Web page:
Connections for Success

 

05.15.13

Crossing the (State) Line

When you say you want to grow your manufacturing company, what does that mean? It may entail expanding your physical plant or warehouse or introducing new products. It could also mean opening new markets by conducting business in multiple states.

Many states have been more aggressive in going after out-of-state companies doing business in their states. Many of these businesses do not realize they have an exposure to a state’s taxes until they receive a Nexus Questionnaire from that state. That is why it is important to understand this exposure upfront then make informed decisions on whether your company is subject to a state’s income and franchise taxes.

What Taxes Could You Be Subject To?

Another state can apply its sales and use, income or franchise tax to your business if you have established a sufficient connection, or “nexus,” with that state.

Historically, nexus required a physical presence in the state, such as offices, manufacturing facilities or employees. Physical presence is still required today to trigger sales and use tax collection obligations, but many states require only a minimal presence to establish nexus for income and franchise tax purposes — and the courts have often agreed.

Federal law prohibits a state from taxing a company’s income if its only activity in the state consists of soliciting orders or sales of tangible personal property that are approved and shipped from outside the state. But this law does not apply to intangible property. Thus, several court cases have allowed states to tax an out-of-state firm’s income on intangibles, such as trademark licenses or credit cards, even though the firm had no physical presence in the state. A substantial economic presence was sufficient.

Franchise tax — a tax on the privilege of doing business in a state — often requires even less of a connection. Simply soliciting orders or sales in the state may be enough.

How Might You Trigger “Nexus”?

Whether your company is exposed to multistate taxation depends on many factors, including the nature of your business, the tax laws in each of the states in which you do business, and your activities in those states. Nexus is determined on a state-by-state basis, so if you plan to expand into two or more neighboring states, you may face different rules for each.

That said, some activities or circumstances within a state will generally trigger nexus. One example is having legal domicile or a principal place of business there, of course. But even just maintaining an office or other facility there will probably do the trick. Rendering services of any kind, performing warranty repairs or hiring others to provide them, or soliciting orders will also create a strong likelihood of nexus.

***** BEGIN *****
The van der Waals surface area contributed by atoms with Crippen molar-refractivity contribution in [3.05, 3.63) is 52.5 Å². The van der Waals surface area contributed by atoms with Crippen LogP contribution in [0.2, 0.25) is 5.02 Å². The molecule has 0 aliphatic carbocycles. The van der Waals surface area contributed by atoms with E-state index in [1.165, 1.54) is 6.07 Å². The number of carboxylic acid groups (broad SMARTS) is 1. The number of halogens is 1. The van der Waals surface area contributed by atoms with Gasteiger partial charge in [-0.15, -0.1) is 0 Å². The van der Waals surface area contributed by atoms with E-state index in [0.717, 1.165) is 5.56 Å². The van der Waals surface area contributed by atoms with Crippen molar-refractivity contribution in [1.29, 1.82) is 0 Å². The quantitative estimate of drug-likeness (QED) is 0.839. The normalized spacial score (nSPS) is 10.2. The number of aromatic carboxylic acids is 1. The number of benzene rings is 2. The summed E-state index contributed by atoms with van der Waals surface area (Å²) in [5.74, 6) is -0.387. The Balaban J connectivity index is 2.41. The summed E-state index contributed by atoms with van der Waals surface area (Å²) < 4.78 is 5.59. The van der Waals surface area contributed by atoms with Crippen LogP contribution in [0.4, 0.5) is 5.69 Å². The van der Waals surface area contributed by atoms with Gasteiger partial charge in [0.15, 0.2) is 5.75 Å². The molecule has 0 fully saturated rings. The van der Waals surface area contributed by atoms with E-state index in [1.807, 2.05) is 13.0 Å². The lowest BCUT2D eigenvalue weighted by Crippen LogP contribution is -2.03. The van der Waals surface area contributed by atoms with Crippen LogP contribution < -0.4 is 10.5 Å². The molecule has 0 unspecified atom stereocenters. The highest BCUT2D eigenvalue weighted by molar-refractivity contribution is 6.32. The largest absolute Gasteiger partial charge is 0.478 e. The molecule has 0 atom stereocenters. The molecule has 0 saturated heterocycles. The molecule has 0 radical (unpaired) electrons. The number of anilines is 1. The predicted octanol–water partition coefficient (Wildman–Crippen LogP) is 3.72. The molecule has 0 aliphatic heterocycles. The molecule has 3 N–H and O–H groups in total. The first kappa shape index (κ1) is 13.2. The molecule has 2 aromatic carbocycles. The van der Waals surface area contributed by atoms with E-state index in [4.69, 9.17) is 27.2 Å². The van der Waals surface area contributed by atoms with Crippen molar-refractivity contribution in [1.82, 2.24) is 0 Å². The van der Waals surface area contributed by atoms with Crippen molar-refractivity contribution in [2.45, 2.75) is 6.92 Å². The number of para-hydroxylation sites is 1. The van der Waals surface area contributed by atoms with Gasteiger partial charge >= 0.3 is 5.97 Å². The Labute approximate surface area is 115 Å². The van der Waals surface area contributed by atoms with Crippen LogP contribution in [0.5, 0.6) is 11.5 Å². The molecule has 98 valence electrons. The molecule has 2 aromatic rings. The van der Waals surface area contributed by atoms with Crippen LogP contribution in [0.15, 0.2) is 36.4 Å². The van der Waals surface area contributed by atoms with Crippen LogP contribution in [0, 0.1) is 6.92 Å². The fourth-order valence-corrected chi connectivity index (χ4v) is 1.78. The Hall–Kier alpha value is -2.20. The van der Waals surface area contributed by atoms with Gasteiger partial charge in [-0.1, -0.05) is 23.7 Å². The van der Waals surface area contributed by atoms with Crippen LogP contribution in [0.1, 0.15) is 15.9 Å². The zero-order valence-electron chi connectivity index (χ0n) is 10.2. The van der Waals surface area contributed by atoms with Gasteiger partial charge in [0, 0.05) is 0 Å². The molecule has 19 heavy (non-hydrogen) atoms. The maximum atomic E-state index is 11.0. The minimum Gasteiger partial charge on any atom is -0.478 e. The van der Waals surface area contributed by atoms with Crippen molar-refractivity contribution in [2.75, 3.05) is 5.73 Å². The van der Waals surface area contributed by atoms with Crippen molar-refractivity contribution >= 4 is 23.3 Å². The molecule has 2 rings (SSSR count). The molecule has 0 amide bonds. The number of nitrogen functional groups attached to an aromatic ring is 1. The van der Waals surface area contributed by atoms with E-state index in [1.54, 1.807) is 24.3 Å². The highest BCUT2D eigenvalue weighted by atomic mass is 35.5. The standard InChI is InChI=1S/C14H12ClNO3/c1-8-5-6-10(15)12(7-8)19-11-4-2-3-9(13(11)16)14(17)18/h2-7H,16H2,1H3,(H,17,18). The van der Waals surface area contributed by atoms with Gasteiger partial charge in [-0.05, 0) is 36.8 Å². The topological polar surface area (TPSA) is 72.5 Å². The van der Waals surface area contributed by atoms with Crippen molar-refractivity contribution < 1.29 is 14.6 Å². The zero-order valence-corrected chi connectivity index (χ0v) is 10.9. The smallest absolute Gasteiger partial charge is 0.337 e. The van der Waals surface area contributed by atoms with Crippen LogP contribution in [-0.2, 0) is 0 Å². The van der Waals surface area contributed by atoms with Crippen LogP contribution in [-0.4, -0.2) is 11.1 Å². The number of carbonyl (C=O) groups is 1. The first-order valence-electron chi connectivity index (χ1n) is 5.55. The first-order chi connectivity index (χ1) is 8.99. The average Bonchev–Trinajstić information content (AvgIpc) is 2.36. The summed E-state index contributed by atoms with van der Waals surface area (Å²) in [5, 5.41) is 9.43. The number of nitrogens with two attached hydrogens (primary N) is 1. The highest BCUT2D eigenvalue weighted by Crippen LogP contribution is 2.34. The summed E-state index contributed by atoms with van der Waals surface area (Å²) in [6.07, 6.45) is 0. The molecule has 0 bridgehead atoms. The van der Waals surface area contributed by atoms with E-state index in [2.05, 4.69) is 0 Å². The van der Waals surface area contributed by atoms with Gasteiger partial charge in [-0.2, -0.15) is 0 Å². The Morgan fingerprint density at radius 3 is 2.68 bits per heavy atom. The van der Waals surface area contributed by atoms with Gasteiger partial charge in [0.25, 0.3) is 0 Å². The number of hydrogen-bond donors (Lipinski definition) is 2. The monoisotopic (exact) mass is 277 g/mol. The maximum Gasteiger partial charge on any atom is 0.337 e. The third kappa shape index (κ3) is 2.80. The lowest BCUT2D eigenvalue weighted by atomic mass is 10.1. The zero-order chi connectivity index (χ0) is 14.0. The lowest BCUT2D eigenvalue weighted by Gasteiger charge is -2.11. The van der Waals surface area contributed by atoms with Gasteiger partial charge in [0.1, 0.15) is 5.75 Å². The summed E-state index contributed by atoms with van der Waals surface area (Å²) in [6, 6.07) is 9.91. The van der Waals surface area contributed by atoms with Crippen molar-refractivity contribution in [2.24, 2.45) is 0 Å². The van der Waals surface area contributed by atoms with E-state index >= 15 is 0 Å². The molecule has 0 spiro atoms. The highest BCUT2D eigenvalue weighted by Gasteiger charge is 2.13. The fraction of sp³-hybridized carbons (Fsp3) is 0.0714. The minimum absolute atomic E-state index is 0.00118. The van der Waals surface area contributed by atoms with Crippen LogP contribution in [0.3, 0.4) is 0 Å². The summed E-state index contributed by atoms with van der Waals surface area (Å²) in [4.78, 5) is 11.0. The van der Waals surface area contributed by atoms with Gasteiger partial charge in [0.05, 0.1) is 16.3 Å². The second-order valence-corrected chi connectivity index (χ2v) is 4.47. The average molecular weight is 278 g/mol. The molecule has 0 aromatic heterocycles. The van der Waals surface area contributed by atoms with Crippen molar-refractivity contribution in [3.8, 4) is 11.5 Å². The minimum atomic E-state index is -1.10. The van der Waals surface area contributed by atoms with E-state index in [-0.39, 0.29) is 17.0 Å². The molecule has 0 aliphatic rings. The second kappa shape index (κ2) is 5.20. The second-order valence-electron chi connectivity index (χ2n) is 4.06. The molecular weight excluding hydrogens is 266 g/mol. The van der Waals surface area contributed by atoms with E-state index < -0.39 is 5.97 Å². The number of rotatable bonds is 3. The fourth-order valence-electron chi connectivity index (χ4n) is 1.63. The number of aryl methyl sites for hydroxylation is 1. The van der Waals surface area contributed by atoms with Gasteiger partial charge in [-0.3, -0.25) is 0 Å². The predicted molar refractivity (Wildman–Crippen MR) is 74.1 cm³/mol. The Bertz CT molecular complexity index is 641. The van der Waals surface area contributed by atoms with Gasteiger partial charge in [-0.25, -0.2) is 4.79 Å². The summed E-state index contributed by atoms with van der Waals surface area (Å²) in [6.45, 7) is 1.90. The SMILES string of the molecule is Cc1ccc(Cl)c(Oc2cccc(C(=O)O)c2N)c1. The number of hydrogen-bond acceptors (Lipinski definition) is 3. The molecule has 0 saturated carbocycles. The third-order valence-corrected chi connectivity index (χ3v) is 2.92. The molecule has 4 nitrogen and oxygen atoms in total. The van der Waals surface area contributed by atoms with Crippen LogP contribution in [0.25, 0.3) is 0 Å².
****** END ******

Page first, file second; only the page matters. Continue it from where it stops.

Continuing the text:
Therefore, the best course of action is to learn each prospective state’s rules and project your tax liability before expanding. Doing so will limit or eliminate any unpleasant surprises that could make the expansion less beneficial than you’d anticipated.

Can Multistate Taxation Actually Be to the Company’s Benefit?

Multistate taxation isn’t necessarily a bad thing. For example, to avoid multiple taxation of the same income, most states require that you apportion income among the states where you are subject to income tax. This typically is done using a formula based on a company’s sales, property and payroll in each state, though states weight each factor differently and some use only one or two of the factors.

Suppose that your company is located in a state with a very high corporate income tax, but you do a significant amount of business in states with low or no income taxes. Because you lack nexus with those states, all your income is taxed by your home state.

But if you create nexus with one or more of those states (by setting up a small office, for example, in a state where your sales are significant), you may be able to allocate some income to those states and lower your overall tax bill.

Taking Your Business on the Road

If you are working to expand your customer base, taking your business across state lines is an obvious step. But it is also a step that should not be taken without plenty of planning. In addition to training a sales force and ensuring you have products in place, you need to consider the tax ramifications of conducting business in other states. State tax planning should be part of your organization’s decision-making process as early as possible.

For more information, contact us at 312.670.7444.

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